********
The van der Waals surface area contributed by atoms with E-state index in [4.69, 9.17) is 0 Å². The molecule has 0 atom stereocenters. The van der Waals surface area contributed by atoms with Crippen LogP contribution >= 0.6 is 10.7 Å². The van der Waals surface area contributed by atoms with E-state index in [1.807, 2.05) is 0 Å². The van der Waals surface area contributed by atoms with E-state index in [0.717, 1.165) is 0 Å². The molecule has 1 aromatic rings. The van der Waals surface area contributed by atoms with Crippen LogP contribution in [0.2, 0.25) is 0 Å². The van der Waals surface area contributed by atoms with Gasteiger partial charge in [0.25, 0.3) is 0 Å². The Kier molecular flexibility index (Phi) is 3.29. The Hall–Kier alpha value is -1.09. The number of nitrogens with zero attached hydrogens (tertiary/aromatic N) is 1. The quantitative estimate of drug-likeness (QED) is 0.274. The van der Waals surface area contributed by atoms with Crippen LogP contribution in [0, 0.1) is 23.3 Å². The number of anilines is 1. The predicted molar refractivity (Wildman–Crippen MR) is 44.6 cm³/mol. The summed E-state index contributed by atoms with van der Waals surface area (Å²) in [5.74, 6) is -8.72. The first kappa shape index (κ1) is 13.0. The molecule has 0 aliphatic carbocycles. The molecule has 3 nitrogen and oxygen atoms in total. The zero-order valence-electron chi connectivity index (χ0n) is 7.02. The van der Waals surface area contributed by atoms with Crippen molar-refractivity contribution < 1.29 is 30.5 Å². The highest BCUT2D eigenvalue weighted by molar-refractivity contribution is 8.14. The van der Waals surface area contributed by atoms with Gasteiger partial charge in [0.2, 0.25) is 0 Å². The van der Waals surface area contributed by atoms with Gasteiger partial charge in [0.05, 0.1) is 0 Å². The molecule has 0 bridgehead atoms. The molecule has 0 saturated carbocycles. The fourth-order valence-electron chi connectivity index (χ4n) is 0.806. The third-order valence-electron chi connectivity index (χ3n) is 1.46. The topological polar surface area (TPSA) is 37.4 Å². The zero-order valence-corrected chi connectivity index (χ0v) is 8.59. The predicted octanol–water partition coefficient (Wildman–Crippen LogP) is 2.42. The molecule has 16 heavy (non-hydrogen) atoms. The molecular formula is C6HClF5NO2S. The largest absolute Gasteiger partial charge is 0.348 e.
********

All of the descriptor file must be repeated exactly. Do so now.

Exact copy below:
The van der Waals surface area contributed by atoms with E-state index in [4.69, 9.17) is 0 Å². The molecule has 0 atom stereocenters. The van der Waals surface area contributed by atoms with Crippen LogP contribution >= 0.6 is 10.7 Å². The van der Waals surface area contributed by atoms with E-state index in [1.807, 2.05) is 0 Å². The van der Waals surface area contributed by atoms with E-state index in [0.717, 1.165) is 0 Å². The molecule has 1 aromatic rings. The van der Waals surface area contributed by atoms with Crippen LogP contribution in [0.2, 0.25) is 0 Å². The van der Waals surface area contributed by atoms with Gasteiger partial charge in [0.25, 0.3) is 0 Å². The Kier molecular flexibility index (Phi) is 3.29. The Hall–Kier alpha value is -1.09. The number of nitrogens with zero attached hydrogens (tertiary/aromatic N) is 1. The quantitative estimate of drug-likeness (QED) is 0.274. The van der Waals surface area contributed by atoms with Crippen LogP contribution in [0, 0.1) is 23.3 Å². The number of anilines is 1. The predicted molar refractivity (Wildman–Crippen MR) is 44.6 cm³/mol. The summed E-state index contributed by atoms with van der Waals surface area (Å²) in [5.74, 6) is -8.72. The first kappa shape index (κ1) is 13.0. The molecule has 0 aliphatic carbocycles. The molecule has 3 nitrogen and oxygen atoms in total. The zero-order valence-electron chi connectivity index (χ0n) is 7.02. The van der Waals surface area contributed by atoms with Crippen molar-refractivity contribution < 1.29 is 30.5 Å². The highest BCUT2D eigenvalue weighted by molar-refractivity contribution is 8.14. The van der Waals surface area contributed by atoms with Gasteiger partial charge in [0.2, 0.25) is 0 Å². The van der Waals surface area contributed by atoms with Gasteiger partial charge in [0.05, 0.1) is 0 Å². The molecule has 0 bridgehead atoms. The molecule has 0 saturated carbocycles. The fourth-order valence-electron chi connectivity index (χ4n) is 0.806. The third-order valence-electron chi connectivity index (χ3n) is 1.46. The topological polar surface area (TPSA) is 37.4 Å². The zero-order valence-corrected chi connectivity index (χ0v) is 8.59. The predicted octanol–water partition coefficient (Wildman–Crippen LogP) is 2.42. The molecule has 16 heavy (non-hydrogen) atoms. The molecular formula is C6HClF5NO2S. The largest absolute Gasteiger partial charge is 0.348 e.